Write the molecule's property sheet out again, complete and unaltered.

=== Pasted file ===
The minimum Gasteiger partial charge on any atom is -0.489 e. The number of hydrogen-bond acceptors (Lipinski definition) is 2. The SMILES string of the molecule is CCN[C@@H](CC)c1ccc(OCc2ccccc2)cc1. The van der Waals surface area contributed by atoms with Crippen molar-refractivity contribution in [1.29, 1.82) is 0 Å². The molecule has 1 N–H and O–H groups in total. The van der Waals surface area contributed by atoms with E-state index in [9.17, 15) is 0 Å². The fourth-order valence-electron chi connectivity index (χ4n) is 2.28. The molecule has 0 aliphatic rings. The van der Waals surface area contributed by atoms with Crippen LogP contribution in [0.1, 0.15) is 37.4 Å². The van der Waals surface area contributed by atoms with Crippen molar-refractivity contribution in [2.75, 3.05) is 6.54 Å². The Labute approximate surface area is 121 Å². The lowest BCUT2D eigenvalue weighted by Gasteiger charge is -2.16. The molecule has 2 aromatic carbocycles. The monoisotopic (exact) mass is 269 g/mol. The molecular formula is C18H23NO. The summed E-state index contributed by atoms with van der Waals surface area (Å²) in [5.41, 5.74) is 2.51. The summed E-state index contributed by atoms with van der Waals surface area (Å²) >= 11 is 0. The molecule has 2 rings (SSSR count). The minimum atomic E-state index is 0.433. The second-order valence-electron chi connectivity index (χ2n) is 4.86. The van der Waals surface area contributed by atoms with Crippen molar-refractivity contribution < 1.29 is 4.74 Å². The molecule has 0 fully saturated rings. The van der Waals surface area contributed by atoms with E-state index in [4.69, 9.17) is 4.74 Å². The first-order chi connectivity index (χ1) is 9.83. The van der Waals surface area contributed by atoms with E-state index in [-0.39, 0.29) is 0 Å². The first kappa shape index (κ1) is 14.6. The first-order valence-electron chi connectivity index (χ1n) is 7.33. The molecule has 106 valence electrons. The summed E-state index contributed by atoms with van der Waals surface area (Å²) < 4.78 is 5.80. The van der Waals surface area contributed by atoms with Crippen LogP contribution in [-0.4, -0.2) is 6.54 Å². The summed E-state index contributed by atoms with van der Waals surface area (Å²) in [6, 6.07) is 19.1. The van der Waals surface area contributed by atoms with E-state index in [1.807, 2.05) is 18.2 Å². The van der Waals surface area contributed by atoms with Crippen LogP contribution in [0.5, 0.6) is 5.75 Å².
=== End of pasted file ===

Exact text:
The minimum Gasteiger partial charge on any atom is -0.489 e. The number of hydrogen-bond acceptors (Lipinski definition) is 2. The SMILES string of the molecule is CCN[C@@H](CC)c1ccc(OCc2ccccc2)cc1. The van der Waals surface area contributed by atoms with Crippen molar-refractivity contribution in [1.29, 1.82) is 0 Å². The molecule has 1 N–H and O–H groups in total. The van der Waals surface area contributed by atoms with E-state index in [9.17, 15) is 0 Å². The fourth-order valence-electron chi connectivity index (χ4n) is 2.28. The molecule has 0 aliphatic rings. The van der Waals surface area contributed by atoms with Crippen LogP contribution in [0.1, 0.15) is 37.4 Å². The van der Waals surface area contributed by atoms with Crippen molar-refractivity contribution in [2.75, 3.05) is 6.54 Å². The Labute approximate surface area is 121 Å². The lowest BCUT2D eigenvalue weighted by Gasteiger charge is -2.16. The molecule has 2 aromatic carbocycles. The monoisotopic (exact) mass is 269 g/mol. The molecular formula is C18H23NO. The summed E-state index contributed by atoms with van der Waals surface area (Å²) in [5.41, 5.74) is 2.51. The summed E-state index contributed by atoms with van der Waals surface area (Å²) >= 11 is 0. The molecule has 2 rings (SSSR count). The minimum atomic E-state index is 0.433. The second-order valence-electron chi connectivity index (χ2n) is 4.86. The van der Waals surface area contributed by atoms with Crippen molar-refractivity contribution < 1.29 is 4.74 Å². The molecule has 0 fully saturated rings. The van der Waals surface area contributed by atoms with E-state index in [4.69, 9.17) is 4.74 Å². The first-order chi connectivity index (χ1) is 9.83. The van der Waals surface area contributed by atoms with E-state index in [-0.39, 0.29) is 0 Å². The first kappa shape index (κ1) is 14.6. The first-order valence-electron chi connectivity index (χ1n) is 7.33. The molecule has 106 valence electrons. The summed E-state index contributed by atoms with van der Waals surface area (Å²) < 4.78 is 5.80. The van der Waals surface area contributed by atoms with Crippen LogP contribution in [-0.4, -0.2) is 6.54 Å². The summed E-state index contributed by atoms with van der Waals surface area (Å²) in [6, 6.07) is 19.1. The van der Waals surface area contributed by atoms with E-state index in [1.807, 2.05) is 18.2 Å². The van der Waals surface area contributed by atoms with Crippen LogP contribution in [0.5, 0.6) is 5.75 Å².